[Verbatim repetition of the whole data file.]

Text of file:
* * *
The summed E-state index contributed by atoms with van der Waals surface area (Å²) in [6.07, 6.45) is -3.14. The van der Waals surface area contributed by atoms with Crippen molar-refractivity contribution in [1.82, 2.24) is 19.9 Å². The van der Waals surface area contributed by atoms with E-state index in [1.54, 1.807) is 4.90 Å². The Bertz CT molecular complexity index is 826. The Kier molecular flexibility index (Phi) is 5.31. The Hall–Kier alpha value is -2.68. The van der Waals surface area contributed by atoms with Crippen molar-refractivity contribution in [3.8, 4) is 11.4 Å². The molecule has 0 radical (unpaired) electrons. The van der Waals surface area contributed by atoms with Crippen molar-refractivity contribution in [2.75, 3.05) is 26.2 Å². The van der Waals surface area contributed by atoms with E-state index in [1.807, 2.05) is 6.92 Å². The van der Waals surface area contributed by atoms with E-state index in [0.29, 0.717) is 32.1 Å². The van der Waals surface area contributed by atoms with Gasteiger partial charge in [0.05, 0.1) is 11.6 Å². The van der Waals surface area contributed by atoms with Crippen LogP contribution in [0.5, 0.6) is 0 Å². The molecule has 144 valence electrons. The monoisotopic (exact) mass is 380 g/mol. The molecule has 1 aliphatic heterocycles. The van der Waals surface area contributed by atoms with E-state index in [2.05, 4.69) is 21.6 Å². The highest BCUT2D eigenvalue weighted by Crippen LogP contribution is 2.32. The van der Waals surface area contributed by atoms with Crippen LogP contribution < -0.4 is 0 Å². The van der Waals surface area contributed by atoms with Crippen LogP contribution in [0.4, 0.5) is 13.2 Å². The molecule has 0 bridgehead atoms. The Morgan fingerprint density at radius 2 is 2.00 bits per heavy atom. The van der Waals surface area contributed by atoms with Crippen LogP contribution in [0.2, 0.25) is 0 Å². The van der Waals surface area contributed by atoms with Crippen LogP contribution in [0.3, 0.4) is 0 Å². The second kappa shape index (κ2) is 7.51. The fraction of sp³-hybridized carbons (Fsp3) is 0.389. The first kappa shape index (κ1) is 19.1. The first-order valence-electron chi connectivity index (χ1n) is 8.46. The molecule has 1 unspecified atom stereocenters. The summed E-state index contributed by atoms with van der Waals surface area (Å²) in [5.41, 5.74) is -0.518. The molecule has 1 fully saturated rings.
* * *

The summed E-state index contributed by atoms with van der Waals surface area (Å²) in [6.07, 6.45) is -3.14. The van der Waals surface area contributed by atoms with Crippen molar-refractivity contribution in [1.82, 2.24) is 19.9 Å². The van der Waals surface area contributed by atoms with E-state index in [1.54, 1.807) is 4.90 Å². The Bertz CT molecular complexity index is 826. The Kier molecular flexibility index (Phi) is 5.31. The Hall–Kier alpha value is -2.68. The van der Waals surface area contributed by atoms with Crippen molar-refractivity contribution in [3.8, 4) is 11.4 Å². The molecule has 0 radical (unpaired) electrons. The van der Waals surface area contributed by atoms with Crippen molar-refractivity contribution in [2.75, 3.05) is 26.2 Å². The van der Waals surface area contributed by atoms with E-state index in [1.807, 2.05) is 6.92 Å². The van der Waals surface area contributed by atoms with E-state index in [0.29, 0.717) is 32.1 Å². The van der Waals surface area contributed by atoms with Gasteiger partial charge in [0.05, 0.1) is 11.6 Å². The van der Waals surface area contributed by atoms with Crippen LogP contribution in [0.5, 0.6) is 0 Å². The molecule has 144 valence electrons. The monoisotopic (exact) mass is 380 g/mol. The molecule has 1 aliphatic heterocycles. The van der Waals surface area contributed by atoms with E-state index in [2.05, 4.69) is 21.6 Å². The highest BCUT2D eigenvalue weighted by Crippen LogP contribution is 2.32. The van der Waals surface area contributed by atoms with Crippen LogP contribution < -0.4 is 0 Å². The van der Waals surface area contributed by atoms with Crippen LogP contribution in [0.4, 0.5) is 13.2 Å². The molecule has 0 bridgehead atoms. The Morgan fingerprint density at radius 2 is 2.00 bits per heavy atom. The van der Waals surface area contributed by atoms with Crippen LogP contribution in [0.2, 0.25) is 0 Å². The van der Waals surface area contributed by atoms with Crippen LogP contribution in [0.3, 0.4) is 0 Å². The second kappa shape index (κ2) is 7.51. The fraction of sp³-hybridized carbons (Fsp3) is 0.389. The first kappa shape index (κ1) is 19.1. The first-order valence-electron chi connectivity index (χ1n) is 8.46. The molecule has 1 unspecified atom stereocenters. The summed E-state index contributed by atoms with van der Waals surface area (Å²) in [5.41, 5.74) is -0.518. The molecule has 1 fully saturated rings.